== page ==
Author: Chris Cleave
Release Date: July 3, 2012
Publisher: Simon & Schuster
Genre: Literary Fiction
Rating: 5 out of 5
Kate and Zoe have been competing against one another in track cycling since they were just nineteen years old, though they have since become dear friends. Now, a lifetime later, they are both facing their last chance to win gold at the Olympics. For Zoe, though she’s won multiple gold medals, cycling is all she has. If she loses, she may break down completely because she has nothing left. On the other side, Kate has continually sacrificed her chances at winning for her daughter, Sophie, who is sick with cancer. This is her one and only shot at a gold medal. As these two best friends compete against one another one last time, will this break what they have worked so hard to accomplish?
With the opening ceremonies of the Summer Olympics coming up at the end of July, Gold is a timely novel about two British cyclists who are both desperate to win gold. Chris Cleave is an absolute master in writing compelling, layered characters, and it shines through in every moment the reader spends with Kate and Zoe. On the surface, and at first glance, Kate is the more sympathetic of the two. She has given up her chance at gold time and again because being a mother comes first. She’s a kind, caring person who also happens to be a very gifted cyclist, and the reader will want nothing more than for Kate to come home with the gold.
It also doesn’t help that Zoe is rather unlikeable when Gold begins. It seems as though she will do anything to win, at any cost, and it is a bit unpalatable. As Zoe and Kate’s history is fleshed out, the reader comes to see how desperate Zoe is to win. But the genius of this novel lies in the reasons behind Zoe’s determination. She has to win because if she doesn’t, she doesn’t know who she is. She has nothing if she doesn’t have the gold. The sheer sadness of this realization is enough for Zoe to gain the reader’s sympathies, or at least their pity. The emptiness of her life, and the void which she feels within herself, is almost painful to read about.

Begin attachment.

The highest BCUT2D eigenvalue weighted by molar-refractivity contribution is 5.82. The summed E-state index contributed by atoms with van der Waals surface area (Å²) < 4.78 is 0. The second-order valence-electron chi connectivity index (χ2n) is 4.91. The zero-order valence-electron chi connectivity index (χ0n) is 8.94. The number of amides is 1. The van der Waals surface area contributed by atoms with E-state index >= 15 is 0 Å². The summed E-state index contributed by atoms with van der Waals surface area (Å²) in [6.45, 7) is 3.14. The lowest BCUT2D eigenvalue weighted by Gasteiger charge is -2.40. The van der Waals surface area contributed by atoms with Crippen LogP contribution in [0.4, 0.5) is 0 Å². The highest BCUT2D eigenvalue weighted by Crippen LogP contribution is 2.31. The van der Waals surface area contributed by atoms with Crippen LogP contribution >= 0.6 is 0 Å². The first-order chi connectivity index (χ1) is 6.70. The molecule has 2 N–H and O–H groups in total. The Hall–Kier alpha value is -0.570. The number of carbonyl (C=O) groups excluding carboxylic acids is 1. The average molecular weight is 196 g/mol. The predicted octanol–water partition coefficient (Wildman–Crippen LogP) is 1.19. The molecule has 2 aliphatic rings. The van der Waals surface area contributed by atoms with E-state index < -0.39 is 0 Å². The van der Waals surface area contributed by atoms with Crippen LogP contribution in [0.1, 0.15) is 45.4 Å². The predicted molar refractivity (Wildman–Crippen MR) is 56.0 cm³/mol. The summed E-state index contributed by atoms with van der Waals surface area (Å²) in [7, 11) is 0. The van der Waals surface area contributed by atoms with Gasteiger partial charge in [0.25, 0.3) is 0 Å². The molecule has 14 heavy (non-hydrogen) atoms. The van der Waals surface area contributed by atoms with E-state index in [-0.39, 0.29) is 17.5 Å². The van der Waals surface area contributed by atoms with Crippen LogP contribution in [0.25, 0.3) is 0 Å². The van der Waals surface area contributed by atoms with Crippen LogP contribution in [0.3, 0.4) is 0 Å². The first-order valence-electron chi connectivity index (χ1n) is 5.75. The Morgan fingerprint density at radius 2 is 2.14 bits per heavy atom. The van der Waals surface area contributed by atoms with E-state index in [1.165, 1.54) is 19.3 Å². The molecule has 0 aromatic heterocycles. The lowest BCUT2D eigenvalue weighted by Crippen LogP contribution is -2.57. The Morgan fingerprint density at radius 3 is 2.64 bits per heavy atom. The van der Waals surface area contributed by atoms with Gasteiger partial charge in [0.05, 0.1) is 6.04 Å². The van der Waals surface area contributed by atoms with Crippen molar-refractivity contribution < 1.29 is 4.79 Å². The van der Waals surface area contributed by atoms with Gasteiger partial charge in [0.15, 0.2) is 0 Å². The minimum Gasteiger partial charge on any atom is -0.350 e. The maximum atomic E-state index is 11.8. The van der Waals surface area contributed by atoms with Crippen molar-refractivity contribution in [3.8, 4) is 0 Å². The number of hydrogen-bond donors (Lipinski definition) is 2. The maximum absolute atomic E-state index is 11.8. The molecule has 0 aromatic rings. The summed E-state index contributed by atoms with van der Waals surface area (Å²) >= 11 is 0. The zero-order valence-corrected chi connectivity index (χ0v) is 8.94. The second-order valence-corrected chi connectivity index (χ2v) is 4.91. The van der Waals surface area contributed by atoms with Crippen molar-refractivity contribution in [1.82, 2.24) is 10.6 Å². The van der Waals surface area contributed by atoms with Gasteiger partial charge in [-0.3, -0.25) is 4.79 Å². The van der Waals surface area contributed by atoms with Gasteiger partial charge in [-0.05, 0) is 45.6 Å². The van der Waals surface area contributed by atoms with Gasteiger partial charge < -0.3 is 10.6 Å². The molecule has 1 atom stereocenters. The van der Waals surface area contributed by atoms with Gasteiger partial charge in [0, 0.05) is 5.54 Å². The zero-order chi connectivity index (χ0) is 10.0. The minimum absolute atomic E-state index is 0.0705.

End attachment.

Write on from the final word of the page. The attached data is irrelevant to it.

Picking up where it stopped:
The most surprising aspect of Gold is how suspenseful it is. Cleave weaves an intricate tale about these two cyclists, tugging on the reader’s emotions and investing them in Kate’s and Zoe’s futures. As they learn more about each of these characters, as well as get to know Nick, Kate’s husband, and Sophie, her incredibly adorable, Star Wars-obsessed eight year old daughter, it becomes a race to discover the final outcome. Who will it be – Kate or Zoe? And what of Sophie’s sickness, and the fact that she is more important to Kate than any gold medal out there? Will Kate once again be forced to choose?
Even if you aren’t interested in sports or the Olympics, Gold is an absolute must-read. These characters leap off the page, and Cleave does an excellent job establishing and explaining the complicated history among them while keeping up the fast pace and suspense of the book. It’s an incredible achievement, a literary novel that is completely unputdownable and compulsively readable. I can’t praise Cleave’s latest book highly enough, and look forward to discovering what subject he tackles in his next book.